>Black-Scholes? Where'd that come from?
It doesn't matter ... however the Excel formula is:

B-S Call Option price = S*NORMSDIST((LN(S/K)+(R+V^2/2)*T)/(V*SQRT(T))) - K*EXP(-R*T)*NORMSDIST((LN(S/K)+(R+V^2/2)*T)/(V*SQRT(T))-V*SQRT(T))

>Mamma mia! I really don't think ...
Good idea. Don't think, just listen.

>Wait! The B-S formula doesn't involve the expected stock return!
Interesting, eh?
Anyway, suppose Sam buys our contract ... paying us $240.

Sam will certainly NOT exercise the option immediately (asking us to sell him the stock at $50 when it's available on the market for $49).

Aah, but suppose the stock price goes to $52 and Sam exercises the option.
We'd sell Sam 100 shares at $50 and he could then sell those shares at $52. Sam's gain would be:
[a]   $5200 (from the sale of 100 shares @ $52) - $5000 (the cost of buying your 100 shares @ $50) - $240 (the cost of buying the contract) = - $40.

Our gain would be:
[b]   $5000 (from the sale of 100 shares @ $50 to Sam) - $4900 (the cost of buying our 100 shares @ $49) + $240 (from the sale of the contract to Sam) = $340.

>Sam's crazy, right? Why would he exercise the option ... and lose money?
He probably wouldn't.
However, Sam can sell the contract at any time, so he keeps his eye on the stock price and notes how the value of the contract changes with the stock price. As the option price increases, the probability of Sam exercising his option increases.

Figure 5 shows the option price for various stock prices, one week later (with 19 weeks to expiry)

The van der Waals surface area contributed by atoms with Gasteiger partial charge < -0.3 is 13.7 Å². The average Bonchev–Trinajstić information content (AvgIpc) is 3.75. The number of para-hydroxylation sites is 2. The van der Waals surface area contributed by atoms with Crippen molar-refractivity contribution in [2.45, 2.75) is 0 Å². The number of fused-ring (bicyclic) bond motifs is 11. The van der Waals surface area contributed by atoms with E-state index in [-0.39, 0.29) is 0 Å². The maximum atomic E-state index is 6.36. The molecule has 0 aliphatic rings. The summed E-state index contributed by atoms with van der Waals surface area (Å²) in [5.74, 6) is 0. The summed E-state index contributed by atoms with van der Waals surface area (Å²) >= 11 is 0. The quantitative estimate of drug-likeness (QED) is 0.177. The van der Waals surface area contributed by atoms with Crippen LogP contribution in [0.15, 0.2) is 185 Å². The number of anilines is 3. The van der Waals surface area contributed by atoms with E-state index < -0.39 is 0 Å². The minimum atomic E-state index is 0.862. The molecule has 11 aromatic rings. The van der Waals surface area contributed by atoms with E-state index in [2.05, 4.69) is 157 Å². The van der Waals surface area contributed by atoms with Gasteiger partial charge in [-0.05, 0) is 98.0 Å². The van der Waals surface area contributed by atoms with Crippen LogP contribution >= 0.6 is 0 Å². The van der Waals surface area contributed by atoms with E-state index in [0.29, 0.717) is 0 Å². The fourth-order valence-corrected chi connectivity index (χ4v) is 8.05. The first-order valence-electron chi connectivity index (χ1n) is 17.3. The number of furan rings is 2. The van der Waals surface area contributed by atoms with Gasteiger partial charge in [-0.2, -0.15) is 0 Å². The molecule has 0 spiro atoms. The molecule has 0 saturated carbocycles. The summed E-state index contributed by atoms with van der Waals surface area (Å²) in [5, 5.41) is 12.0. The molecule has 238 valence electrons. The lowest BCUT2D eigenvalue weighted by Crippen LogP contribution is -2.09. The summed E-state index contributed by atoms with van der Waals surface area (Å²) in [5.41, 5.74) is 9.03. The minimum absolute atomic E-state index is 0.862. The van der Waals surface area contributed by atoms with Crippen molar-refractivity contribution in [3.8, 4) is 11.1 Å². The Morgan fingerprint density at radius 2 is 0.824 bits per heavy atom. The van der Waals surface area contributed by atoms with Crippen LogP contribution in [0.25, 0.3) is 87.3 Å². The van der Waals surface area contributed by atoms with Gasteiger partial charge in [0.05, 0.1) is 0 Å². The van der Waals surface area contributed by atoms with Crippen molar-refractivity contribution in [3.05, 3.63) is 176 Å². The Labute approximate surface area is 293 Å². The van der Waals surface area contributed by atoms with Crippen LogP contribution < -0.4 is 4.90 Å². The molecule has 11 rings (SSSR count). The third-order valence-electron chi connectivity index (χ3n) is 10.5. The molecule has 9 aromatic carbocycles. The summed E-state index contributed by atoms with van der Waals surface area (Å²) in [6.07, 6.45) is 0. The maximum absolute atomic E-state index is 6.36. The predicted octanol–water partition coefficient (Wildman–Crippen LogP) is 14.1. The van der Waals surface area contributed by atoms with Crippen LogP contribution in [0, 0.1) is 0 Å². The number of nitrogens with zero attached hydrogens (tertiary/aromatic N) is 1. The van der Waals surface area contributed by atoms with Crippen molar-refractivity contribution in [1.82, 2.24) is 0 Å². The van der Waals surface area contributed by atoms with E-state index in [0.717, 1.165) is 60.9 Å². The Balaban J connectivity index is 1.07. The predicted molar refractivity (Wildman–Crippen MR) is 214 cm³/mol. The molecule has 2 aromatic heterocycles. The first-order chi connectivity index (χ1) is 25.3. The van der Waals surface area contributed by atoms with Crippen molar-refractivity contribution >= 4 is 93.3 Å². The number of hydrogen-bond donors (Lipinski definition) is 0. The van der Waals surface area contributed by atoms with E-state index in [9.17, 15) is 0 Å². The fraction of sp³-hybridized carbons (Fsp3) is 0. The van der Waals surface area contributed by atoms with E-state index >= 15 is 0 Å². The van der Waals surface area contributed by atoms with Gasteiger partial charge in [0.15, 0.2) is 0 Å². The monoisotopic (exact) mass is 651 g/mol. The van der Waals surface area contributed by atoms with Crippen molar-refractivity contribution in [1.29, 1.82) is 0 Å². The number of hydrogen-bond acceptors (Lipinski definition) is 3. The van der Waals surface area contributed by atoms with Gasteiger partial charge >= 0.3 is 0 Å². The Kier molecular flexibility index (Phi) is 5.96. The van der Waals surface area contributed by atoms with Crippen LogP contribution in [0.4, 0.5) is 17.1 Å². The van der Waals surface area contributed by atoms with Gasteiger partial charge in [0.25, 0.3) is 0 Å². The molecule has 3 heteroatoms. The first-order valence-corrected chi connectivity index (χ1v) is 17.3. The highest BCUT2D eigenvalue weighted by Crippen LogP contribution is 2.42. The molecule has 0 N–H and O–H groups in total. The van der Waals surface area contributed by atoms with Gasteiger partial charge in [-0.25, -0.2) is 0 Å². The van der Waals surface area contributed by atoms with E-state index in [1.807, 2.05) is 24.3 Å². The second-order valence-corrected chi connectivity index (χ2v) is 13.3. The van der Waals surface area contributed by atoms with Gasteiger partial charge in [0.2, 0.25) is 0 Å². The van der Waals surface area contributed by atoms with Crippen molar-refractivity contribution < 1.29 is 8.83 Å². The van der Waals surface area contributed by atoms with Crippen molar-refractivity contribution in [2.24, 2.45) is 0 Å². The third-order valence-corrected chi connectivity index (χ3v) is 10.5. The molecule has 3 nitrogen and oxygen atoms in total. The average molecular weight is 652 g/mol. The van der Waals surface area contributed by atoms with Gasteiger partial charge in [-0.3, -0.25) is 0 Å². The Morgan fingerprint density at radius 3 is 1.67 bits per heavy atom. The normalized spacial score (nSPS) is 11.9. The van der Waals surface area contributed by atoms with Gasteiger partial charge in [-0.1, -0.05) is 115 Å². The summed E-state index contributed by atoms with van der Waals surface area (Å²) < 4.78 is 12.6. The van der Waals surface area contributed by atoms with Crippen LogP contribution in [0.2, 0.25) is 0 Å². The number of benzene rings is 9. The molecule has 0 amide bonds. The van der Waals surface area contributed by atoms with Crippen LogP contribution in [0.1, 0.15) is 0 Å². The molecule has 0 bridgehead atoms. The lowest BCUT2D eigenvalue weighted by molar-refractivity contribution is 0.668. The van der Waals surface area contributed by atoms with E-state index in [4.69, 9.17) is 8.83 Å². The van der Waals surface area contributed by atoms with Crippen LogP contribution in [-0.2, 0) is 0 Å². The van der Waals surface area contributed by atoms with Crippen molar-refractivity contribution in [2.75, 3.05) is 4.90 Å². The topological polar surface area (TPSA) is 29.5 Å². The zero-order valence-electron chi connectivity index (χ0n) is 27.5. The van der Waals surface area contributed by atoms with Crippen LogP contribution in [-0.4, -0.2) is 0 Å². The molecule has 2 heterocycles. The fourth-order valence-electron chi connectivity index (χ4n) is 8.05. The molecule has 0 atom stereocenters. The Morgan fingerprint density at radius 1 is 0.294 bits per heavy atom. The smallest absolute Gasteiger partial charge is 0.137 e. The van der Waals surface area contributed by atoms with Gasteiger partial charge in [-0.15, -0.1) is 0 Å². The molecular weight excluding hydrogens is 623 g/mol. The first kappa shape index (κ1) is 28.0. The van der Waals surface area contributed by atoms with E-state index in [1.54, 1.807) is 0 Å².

>One week later?
Yes. We use the B-S formula above, but with 19 weeks instead of 20.

However, suppose we never really owned any shares ... so we wrote a "naked" option.
If Sam exercises the option we must sell him 100 shares at $50.
If the shares are worth $52 when Sam exercises the option, we've got to buy at $52 and sell to Sam at $50. Now our gain would be:

Figure 5

[c]   $5000 (from the sale of 100 shares @ $50) - $5200 (the cost of buying your 100 shares @ $52) + $240 (from the sale of the contract) = $40

>You make what Sam loses?
Yes, for a naked option.
Note that the terms in equation [a] are the negative of those in equation [c].

Now comes the big problem: What if the price goes to, say $55 or $56 or ...

>You lose a bundle, eh?
Yes, as in Figure 5A which shows our gains (well ... losses), if we have to buy the stock at $55 or $56 ... and sell it at $50.

Figure 5A

Note that, if the stock price is S and the strike price is K and the option is worth C, our gain (or loss) is just:

      Gain = K + C - S

See Figure 5A? For each $1 increase in stock price S, our 100 shares give us a gain which decreases by $100.

>And where does the hedging come in?
Good question. We want to hedge against the possibility that the stock price will go up.
If we actually bought some additional stock, say N shares, then we could sell those at the higher price.
Then we'd make some gains on the stock sale and that'd offset some of our option losses (as indicated in Figure 5A).

>How many additional shares would you buy?
Aah, that's where Delta Hedging comes in.
First, recall that there's a number called Delta that measures how rapidly the option price will increase when the stock price goes up.

>Or decrease when the stock tanks, right?
Uh ... yes, though we're mostly interested in having to buy stock at a higher price to cover our option commitment.
(There's some stuff on delta here.)

So here's the scenario:

  1. We sell Sam a contract for $240 ... a 100-share contract at $2.40 option premium, as noted above.
  2. We calculate delta = 0.52 from the current parameters ... as given above.
  3. We borrow $2548 to buy 100*delta = 52 shares of the stock ... 52 shares at $49 per share = 2548.
  4. Suppiose that, in a week, the stock goes up to $52 and Sam asks for his 100 shares at $50.